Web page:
Tenants are normally unhappy after their move out if they don't get all of their security deposit returned. It is very rare that a rental is returned in absolutely rent-ready condition (less a little normal wear and tear). Moving tenants are pretty tired after all that activity and cleaning the place spotless becomes less of a priority. It's human nature and it's understandable.
Just imagine if car rental companies charged you for not washing the rental car upon return. Why don't they? Because they don't take a security deposit to make sure it is done, because you bring it to the location where it will be washed (cheap) and because they build that service into their pricing model to begin with anyway.
OREGON STATE LEGISLATIVE SESSION
Well, we are in full swing this 2017 session. Representatives and Senators seem to be finding ways to intrude upon the sanctity of the private contract (rental agreement) between a Landlord and a Tenant and impose their will. Why is it perfectly acceptable for them to change terms regarding notices allowed, rent increase amounts, handling security deposits and tenant relocation penalties to landlords; but apparently the public contract (collective bargaining agreement) is untouchable? My understanding is that every fix proposed for the PERS disaster is being struck down because it would be in violation of the Public Employee Union's contract negotiated with the State. Again, why can't the terms and conditions simply be thrown out for the good of the public?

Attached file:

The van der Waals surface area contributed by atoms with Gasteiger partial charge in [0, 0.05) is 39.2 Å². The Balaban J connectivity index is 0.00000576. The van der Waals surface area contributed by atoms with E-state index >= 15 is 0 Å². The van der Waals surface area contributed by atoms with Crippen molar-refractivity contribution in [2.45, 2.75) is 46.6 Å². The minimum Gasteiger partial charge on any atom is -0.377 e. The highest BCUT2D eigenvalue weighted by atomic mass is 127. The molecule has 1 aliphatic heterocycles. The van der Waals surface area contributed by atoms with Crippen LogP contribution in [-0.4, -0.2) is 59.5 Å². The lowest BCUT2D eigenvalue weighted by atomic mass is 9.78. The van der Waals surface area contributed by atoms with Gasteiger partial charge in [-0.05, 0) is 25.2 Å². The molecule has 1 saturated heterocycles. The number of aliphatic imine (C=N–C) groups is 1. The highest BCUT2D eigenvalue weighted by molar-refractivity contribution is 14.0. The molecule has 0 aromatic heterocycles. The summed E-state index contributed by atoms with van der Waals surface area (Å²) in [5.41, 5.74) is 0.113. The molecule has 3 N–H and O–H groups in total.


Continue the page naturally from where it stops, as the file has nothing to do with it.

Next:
In 1943, a New York Supreme Court judge held:
To tolerate or recognize any combination of civil service employees of the government as a labor organization or union is not only incompatible with the spirit of democracy, but inconsistent with every principle upon which our government is founded. Nothing is more dangerous to public welfare than to admit that hired servants of the State can dictate to the government the hours, the wages and conditions under which they will carry on essential services vital to the welfare, safety, and security of the citizen.
I rest my case......PLEASE CLAP
- 02/06/20172016 The Year In ReviewAnd why you will continue to need us for many years into the future!